There’s a bracelet wrapped around my wrist at this moment. It’s a present from my best friend’s mother, the belonging of mine that my heart reveres the most. To wear it is to feel loved, to be in the shade of mother’s love. I have a ring that once belonged to my friend, she gave it to me because I loved it so much. There is a case which contains all the friendship bracelets and rakhis I’ve ever received, tangled amongst one another. Borrowing my friend’s bracelet at school has turned into an everyday routine — we both love the stars on it; and as I tell her my plans to steal it, we both laugh. We share  love for space — the moon, stars and Saturn especially. There’s a painting of Saturn on my wall, and there is one on hers as well.

There’s a wrapper of my favourite chocolate that my friend and I shared in the front pocket of my school bag. I didn’t feel like throwing it in the moment- I wonder if I ever will, I doubt if I ever will.

There’s a red box at the top of my closet, blue ink on top. It holds 25 reasons why my friend loves me. To say that my heart warms up every time I read them would be to restrain the amount of times I seek solace in it.

The camera in my drawer isn’t just mine. It holds the memories of every place I’ve mapped with my beloveds, it holds the love of every moment that I’ve spent with my beloveds. I believe they love it more than I do. That camera isn’t just mine — I don’t like to call it just mine; It belongs to every person who had a chance to be captured in it.

There are albums in that drawer too. There’s one from my early days, one from my sister. There’s a folder which preserves my sister’s belongings — the cards that she makes me, her DIYs, her pictures, everything for her to grow up and find safe, without having to regret losing them for she was too young to care.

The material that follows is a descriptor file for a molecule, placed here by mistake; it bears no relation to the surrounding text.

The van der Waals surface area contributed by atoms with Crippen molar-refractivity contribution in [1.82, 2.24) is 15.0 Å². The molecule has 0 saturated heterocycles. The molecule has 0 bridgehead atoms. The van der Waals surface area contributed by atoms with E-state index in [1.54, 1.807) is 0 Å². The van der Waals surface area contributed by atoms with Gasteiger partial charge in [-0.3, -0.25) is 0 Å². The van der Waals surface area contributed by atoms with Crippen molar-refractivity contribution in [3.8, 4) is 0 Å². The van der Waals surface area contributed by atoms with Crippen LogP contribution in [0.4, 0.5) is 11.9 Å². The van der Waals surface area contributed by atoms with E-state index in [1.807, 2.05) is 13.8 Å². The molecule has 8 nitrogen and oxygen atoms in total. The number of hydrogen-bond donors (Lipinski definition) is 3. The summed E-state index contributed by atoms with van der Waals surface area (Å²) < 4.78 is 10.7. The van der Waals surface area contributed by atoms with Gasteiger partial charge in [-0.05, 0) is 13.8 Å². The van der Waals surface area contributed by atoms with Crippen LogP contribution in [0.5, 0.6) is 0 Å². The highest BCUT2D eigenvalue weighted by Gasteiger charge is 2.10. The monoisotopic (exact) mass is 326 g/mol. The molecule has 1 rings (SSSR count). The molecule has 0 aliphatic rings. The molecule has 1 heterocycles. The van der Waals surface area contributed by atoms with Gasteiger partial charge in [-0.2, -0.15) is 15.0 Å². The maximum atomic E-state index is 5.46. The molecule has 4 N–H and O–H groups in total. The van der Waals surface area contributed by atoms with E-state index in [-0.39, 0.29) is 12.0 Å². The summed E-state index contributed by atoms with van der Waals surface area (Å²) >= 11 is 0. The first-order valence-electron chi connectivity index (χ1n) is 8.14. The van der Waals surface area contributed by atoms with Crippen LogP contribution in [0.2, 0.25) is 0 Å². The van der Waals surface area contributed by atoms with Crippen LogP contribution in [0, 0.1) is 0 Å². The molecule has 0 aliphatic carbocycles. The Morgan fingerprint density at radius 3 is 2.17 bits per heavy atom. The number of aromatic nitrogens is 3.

The box that nests all the year diaries that my grandfather used to give me occupies the top of my bookshelf — a wedding invitation box that I found a little too pretty. Diary entries from my early childhood which I decided to maintain, only to fail 6 days after the year began. There’s one that recites the first poem I ever wrote and another that reads 2021 in its title — the last diary my grandfather had ever given to me. There’s a diary that my best friend’s mother gave me. It has flowers, and I write poems in it.

I often wonder about the future. The near future when I’ll have to relocate. Would I ever be able to pack my whole room, my whole life, into a mere suitcase?

My dad’s Crocs lay on the floor beside me. I find myself wearing them quite often, for I usually forget where I keep mine. I realize that the option won’t exist outside of these 4 walls. My cousin and I love the same kind of shoes and it’s exciting when we both wear them together — we point at each other’s shoes every time. Will she remember this in the same way I think of her every time I wear them? And what use would my coding certificate kept in my grandfather’s closet have if I’m away and unable to fix every bug in his and my grandmother’s phone and computer?

I remember a friend once remarked that my perfume was nice. They didn’t realise it was the same perfume they gave to me as a present on my last birthday; How would they remember the scent once I leave?

There’s a puzzle in my drawer that I haven’t touched in years. It’s the same puzzle my cousin had when we were younger. We’ve grown apart now, I wonder if I’d wish to take that puzzle along when it’s finally time.

I’m sitting on the floor as I write this. Floors have always felt like home — a habit that feels too unusual to be shared, but it’s what me and one of my friends have always bonded over. But to carry it along is beyond a possibility.

To carry a life the size of a room is beyond possibility.

My life is the size of my room.
My room is an archive of all the people I’ve ever loved.
My life is an archive of all the people I’ve ever loved.

— Madhav Ahuja

All in all, Madhav loves loving, and associating people and things to one another is a hobby that he picked up as a child- something that he hopes never changes. He quotes Madeline Miller, “I am made of memories.”